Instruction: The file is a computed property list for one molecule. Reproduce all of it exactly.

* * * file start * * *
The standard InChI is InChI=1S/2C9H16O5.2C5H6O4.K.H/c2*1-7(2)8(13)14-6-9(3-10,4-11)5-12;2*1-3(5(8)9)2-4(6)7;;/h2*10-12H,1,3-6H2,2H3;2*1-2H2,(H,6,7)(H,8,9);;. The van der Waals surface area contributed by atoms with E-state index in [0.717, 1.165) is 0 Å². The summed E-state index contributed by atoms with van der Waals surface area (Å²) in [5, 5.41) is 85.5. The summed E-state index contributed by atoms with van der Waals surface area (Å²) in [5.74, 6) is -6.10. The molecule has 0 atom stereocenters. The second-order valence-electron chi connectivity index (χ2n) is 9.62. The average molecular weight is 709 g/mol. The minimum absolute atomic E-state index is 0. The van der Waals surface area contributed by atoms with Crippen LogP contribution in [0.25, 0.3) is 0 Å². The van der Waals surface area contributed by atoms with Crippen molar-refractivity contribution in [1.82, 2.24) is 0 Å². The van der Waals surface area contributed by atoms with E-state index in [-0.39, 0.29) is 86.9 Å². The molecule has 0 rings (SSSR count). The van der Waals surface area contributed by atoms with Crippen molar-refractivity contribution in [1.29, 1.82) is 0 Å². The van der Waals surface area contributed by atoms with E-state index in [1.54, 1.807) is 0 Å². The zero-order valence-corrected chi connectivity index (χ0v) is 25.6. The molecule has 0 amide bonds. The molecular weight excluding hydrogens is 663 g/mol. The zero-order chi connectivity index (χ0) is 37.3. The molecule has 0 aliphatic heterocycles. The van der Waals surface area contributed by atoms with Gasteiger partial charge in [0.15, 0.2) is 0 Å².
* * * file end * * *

The standard InChI is InChI=1S/2C9H16O5.2C5H6O4.K.H/c2*1-7(2)8(13)14-6-9(3-10,4-11)5-12;2*1-3(5(8)9)2-4(6)7;;/h2*10-12H,1,3-6H2,2H3;2*1-2H2,(H,6,7)(H,8,9);;. The van der Waals surface area contributed by atoms with E-state index in [0.717, 1.165) is 0 Å². The summed E-state index contributed by atoms with van der Waals surface area (Å²) in [5, 5.41) is 85.5. The summed E-state index contributed by atoms with van der Waals surface area (Å²) in [5.74, 6) is -6.10. The molecule has 0 atom stereocenters. The second-order valence-electron chi connectivity index (χ2n) is 9.62. The average molecular weight is 709 g/mol. The minimum absolute atomic E-state index is 0. The van der Waals surface area contributed by atoms with Crippen LogP contribution in [0.25, 0.3) is 0 Å². The van der Waals surface area contributed by atoms with Crippen molar-refractivity contribution in [1.82, 2.24) is 0 Å². The van der Waals surface area contributed by atoms with E-state index in [-0.39, 0.29) is 86.9 Å². The molecule has 0 rings (SSSR count). The van der Waals surface area contributed by atoms with Crippen molar-refractivity contribution in [1.29, 1.82) is 0 Å². The van der Waals surface area contributed by atoms with E-state index in [1.54, 1.807) is 0 Å². The zero-order valence-corrected chi connectivity index (χ0v) is 25.6. The molecule has 0 amide bonds. The molecular weight excluding hydrogens is 663 g/mol. The zero-order chi connectivity index (χ0) is 37.3. The molecule has 0 aliphatic heterocycles. The van der Waals surface area contributed by atoms with Gasteiger partial charge in [0.15, 0.2) is 0 Å².